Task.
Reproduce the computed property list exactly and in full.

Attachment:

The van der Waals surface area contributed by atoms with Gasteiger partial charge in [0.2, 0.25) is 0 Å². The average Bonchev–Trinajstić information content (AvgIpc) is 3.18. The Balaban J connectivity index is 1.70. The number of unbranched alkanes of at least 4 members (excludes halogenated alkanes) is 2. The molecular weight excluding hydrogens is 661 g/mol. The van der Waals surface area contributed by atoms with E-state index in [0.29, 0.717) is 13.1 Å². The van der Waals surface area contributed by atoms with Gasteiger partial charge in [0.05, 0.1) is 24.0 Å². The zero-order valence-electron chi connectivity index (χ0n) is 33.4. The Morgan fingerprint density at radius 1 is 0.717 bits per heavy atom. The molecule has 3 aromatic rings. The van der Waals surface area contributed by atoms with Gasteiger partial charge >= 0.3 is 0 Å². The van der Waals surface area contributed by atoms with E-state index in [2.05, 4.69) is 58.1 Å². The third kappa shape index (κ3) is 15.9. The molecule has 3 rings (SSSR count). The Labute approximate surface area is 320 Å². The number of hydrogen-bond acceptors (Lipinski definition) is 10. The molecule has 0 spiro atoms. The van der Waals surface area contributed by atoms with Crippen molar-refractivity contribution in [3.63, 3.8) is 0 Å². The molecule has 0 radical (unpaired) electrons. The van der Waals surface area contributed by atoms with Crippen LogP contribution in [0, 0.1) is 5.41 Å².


The van der Waals surface area contributed by atoms with Gasteiger partial charge in [0.2, 0.25) is 0 Å². The average Bonchev–Trinajstić information content (AvgIpc) is 3.18. The Balaban J connectivity index is 1.70. The number of unbranched alkanes of at least 4 members (excludes halogenated alkanes) is 2. The molecular weight excluding hydrogens is 661 g/mol. The van der Waals surface area contributed by atoms with E-state index in [0.29, 0.717) is 13.1 Å². The van der Waals surface area contributed by atoms with Gasteiger partial charge in [0.05, 0.1) is 24.0 Å². The zero-order valence-electron chi connectivity index (χ0n) is 33.4. The Morgan fingerprint density at radius 1 is 0.717 bits per heavy atom. The molecule has 3 aromatic rings. The van der Waals surface area contributed by atoms with Gasteiger partial charge >= 0.3 is 0 Å². The van der Waals surface area contributed by atoms with E-state index in [2.05, 4.69) is 58.1 Å². The third kappa shape index (κ3) is 15.9. The molecule has 3 rings (SSSR count). The Labute approximate surface area is 320 Å². The number of hydrogen-bond acceptors (Lipinski definition) is 10. The molecule has 0 spiro atoms. The van der Waals surface area contributed by atoms with Crippen molar-refractivity contribution in [3.63, 3.8) is 0 Å². The molecule has 0 radical (unpaired) electrons. The van der Waals surface area contributed by atoms with Crippen LogP contribution in [0, 0.1) is 5.41 Å².